"I don't have much money – what AR-15 should I buy?"

“What AR-15 should I buy?”

I used to have a copy and paste response for this whenever someone on AR15.com would ask. Two questions.

“What is your budget, and what do you want to do with it?”

It’s easier to come up with an answer to the first question, I’ve found: many would respond “As little as possible.”

Well then, I would say to myself, what was your answer to the second question? I would cringe when I saw something like “patrol rifle”. A plinker or range toy does not require the best of everything – unless one simply wishes to avoid as many potential issues as possible. Using the cheapest stuff possible, however, is simply not advisable for a police officer who needs a patrol rifle, or anyone who wants to put more than a few tin cans on the line.

Needs vs. Wants

The question I want to ask these people is “Do you really need an AR-15?”

No, I’m not approaching this from the perspective of a gun grabber. For many people, though, buying an AR-15 is an unnecessarily large expense. If I wanted a rifle to have fun with, shoot varmints, teach new shooters, etc, I’d buy a .22, bolt action or semi auto. I would most likely save $500 or more on the initial purchase price, and get 20 times as much ammunition for my money. You won’t be turned away from any indoor ranges with a .22, either. I can honestly say that the best purchase I have ever made was a $39 bolt action Romanian .22LR rifle. For smiles per dollar, nothing else comes close.

If I just wanted a cool looking rifle that I could theoretically use for more than the above purposes, but I wanted to spend the smallest amount of money possible, I’d buy some sort of AK variant. 5.45×39 ammunition is very cheap right now, and 5.45 AKs can be had in the $400-500 range. 7.62×39 AKs are also affordable, and the ammunition is generally cheaper than .223 Remington/5.56 NATO. As much as I love AR-15s, I’d take a $500 AK over a $500 AR.

But if I needed a reliable, accurate, easy to use, versatile, and compact rifle (carbine), the pool of suitable weapons narrows dramatically. The weapon at the top of the heap, in my mind, is a good AR-15.

Saving Money vs. Spending Money

The problems start when people see an AR on the shelf at a local gun store for, say, $750. And they could probably swing $750 for that rifle. What does it come with? One magazine, a sling from the 19th century, and a photocopy of a US military manual for the M16. Many “flat top” AR-15s don’t even come with a rear sight. Okay, so you buy a cheap Chinese-made UTG rear sight for $30. Now you need ammunition. Enough to fill the magazine will probably run about $10-15. What’s that, you say? You actually want to shoot more than 30 rounds? Okay, there’s a 500 round case of “Military Contract 55gr 5.56mm” in the corner for $180. Great. Now you’ve put close to a $1000 dent in your bank account (or credit card).

For that $750, you could have bought a Ruger 10/22 and over 22,000 rounds of .22LR at Wal-Mart. Or a 5.45 AK and 2160 rounds of surplus ammunition. With the extra money you spent on 500 rounds of .223, you could have bought another mountain of 22LR or a small hill of 5.45. Alternately, you could buy some jewelry for your wife or girlfriend, in an attempt to placate her after bringing home a firearm.

If you just want something that looks like what “them boys overseas” carry, fine. Just don’t think that your spending days are over with the initial purchase of the rifle, unless you plan to do nothing more than hang it on the wall and stare at it. If so, then it doesn’t really matter what you buy.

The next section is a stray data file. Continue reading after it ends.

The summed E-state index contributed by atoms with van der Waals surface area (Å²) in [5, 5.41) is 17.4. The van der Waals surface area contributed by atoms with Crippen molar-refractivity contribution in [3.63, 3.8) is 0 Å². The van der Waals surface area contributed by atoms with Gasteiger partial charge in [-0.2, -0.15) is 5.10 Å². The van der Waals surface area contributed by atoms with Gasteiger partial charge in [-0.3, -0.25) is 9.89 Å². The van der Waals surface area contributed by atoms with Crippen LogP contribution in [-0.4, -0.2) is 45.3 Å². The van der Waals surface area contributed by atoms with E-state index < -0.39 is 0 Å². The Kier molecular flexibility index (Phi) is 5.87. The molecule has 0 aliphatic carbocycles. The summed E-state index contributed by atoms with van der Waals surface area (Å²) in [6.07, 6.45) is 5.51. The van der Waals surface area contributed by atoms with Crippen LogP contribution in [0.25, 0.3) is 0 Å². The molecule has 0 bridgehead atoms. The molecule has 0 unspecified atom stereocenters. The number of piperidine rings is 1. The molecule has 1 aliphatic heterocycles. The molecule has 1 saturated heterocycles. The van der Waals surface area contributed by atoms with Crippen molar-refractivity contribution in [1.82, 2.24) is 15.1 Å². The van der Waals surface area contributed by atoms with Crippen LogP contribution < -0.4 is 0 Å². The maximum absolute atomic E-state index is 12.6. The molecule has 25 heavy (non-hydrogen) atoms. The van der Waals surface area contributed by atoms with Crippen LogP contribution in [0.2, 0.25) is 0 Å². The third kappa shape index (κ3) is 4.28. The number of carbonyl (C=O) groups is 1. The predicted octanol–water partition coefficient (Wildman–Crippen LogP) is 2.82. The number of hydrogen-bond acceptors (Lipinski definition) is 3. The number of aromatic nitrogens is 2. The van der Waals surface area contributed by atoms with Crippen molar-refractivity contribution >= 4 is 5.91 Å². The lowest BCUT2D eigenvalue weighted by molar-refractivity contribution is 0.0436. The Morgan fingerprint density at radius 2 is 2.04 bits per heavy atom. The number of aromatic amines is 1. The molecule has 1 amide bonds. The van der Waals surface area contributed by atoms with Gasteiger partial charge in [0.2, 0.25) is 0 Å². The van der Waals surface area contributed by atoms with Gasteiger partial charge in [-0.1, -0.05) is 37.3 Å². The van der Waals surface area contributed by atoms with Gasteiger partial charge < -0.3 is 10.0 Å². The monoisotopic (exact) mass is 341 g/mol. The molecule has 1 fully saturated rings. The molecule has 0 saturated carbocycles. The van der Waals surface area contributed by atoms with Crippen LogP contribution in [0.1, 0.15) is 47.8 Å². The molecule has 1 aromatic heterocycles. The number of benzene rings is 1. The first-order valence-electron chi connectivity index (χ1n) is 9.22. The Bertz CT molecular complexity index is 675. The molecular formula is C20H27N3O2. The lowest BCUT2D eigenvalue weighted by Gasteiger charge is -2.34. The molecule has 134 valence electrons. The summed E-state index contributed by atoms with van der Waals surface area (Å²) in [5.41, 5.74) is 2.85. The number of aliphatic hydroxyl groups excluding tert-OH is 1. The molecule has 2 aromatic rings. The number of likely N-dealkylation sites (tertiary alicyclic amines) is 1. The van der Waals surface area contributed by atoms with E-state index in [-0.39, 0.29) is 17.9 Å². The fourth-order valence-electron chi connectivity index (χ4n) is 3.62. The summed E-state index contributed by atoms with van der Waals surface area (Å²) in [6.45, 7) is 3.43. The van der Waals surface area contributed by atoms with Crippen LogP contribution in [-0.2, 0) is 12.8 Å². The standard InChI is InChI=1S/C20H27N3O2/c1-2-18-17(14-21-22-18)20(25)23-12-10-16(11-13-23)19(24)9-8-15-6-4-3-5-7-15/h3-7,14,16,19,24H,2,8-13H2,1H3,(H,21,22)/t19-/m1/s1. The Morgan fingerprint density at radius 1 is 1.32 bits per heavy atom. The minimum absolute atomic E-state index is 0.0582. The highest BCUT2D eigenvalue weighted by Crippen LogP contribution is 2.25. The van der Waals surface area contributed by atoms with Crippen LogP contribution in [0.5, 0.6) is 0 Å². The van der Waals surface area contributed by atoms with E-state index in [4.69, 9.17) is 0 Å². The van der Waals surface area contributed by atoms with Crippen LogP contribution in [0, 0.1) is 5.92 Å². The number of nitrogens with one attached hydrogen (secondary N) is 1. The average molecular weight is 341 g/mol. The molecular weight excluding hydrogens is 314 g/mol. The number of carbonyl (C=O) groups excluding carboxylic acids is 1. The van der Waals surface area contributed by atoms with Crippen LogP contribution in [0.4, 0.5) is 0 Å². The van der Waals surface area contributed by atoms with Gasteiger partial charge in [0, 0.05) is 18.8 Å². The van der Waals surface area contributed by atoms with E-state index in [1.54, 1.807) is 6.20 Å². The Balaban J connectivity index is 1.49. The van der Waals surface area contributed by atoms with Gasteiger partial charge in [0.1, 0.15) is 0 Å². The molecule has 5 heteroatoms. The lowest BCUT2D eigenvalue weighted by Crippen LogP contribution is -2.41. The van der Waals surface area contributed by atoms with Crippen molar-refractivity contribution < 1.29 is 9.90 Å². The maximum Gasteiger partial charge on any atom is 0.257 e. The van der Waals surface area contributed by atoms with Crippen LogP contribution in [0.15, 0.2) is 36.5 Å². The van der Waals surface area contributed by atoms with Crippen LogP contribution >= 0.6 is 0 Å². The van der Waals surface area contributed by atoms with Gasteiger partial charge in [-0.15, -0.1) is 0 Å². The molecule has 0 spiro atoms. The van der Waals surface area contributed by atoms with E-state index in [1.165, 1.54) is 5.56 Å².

Choices

Okay, you’ve decided that you need (or really want) an AR-15.

You decide to browse some internet forums in order to learn more. There, you find all sorts of conflicting information. Some people say Brand X; others say Brand Y. Still more say that a blend of Brands X, Y, and Z is the best combination.

Then there are things like the “tier system” and a mysterious “chart” that many people seem to intensely dislike.

It would be impossible for me to answer this question in one easy to digest blog post.

I will say that the best thing you can do is to buy a quality upper receiver assembly. Most of the potential problems one might encounter with the AR-15 are eliminated with a good upper assembly. There are a number of companies offering truly top notch upper assemblies for very good prices at the moment – Daniel Defense, Spike’s Tactical, and Bravo Company, to name a few. You can take that upper assembly and, in seconds, install it on a complete lower assembly, which will normally run about $230-300 for “average” parts, and the end result will be a high quality rifle for under $1000.

Sure, you could walk into a gun store and spend $750-1000 on a Bushmaster or Rock River AR, but you’d be paying an extra 11% in the form of a federal excise tax over the cost of buying the upper and lower separately. You’re trying to save money – right? So why pay an extra 11% if you don’t have to? Put that 11% to work in the form of higher quality parts.

Further Information

There are resources for those who want to learn more. Generally, a “tacked” post at the top of forums like AR15.com and M4Carbine.net is full of reliable and useful information. “The Chart” offers a comparison of the features offered by various models of M4-type weapons. Reading the “after-action reports” of various carbine courses – available on various forums – will provide insight as to how certain weapons perform with rapid firing schedules.

I know it seems as if I’ve tried to talk people out of buying ARs, and honestly, I have. However, there are requirements that other weapons will meet and exceed for less money than an AR-15 – and there are requirements that the AR-15 will meet and exceed that the others cannot even meet. Only you know exactly what your specific needs/requirements are. Base your purchase on those needs, and best of luck with whatever you buy.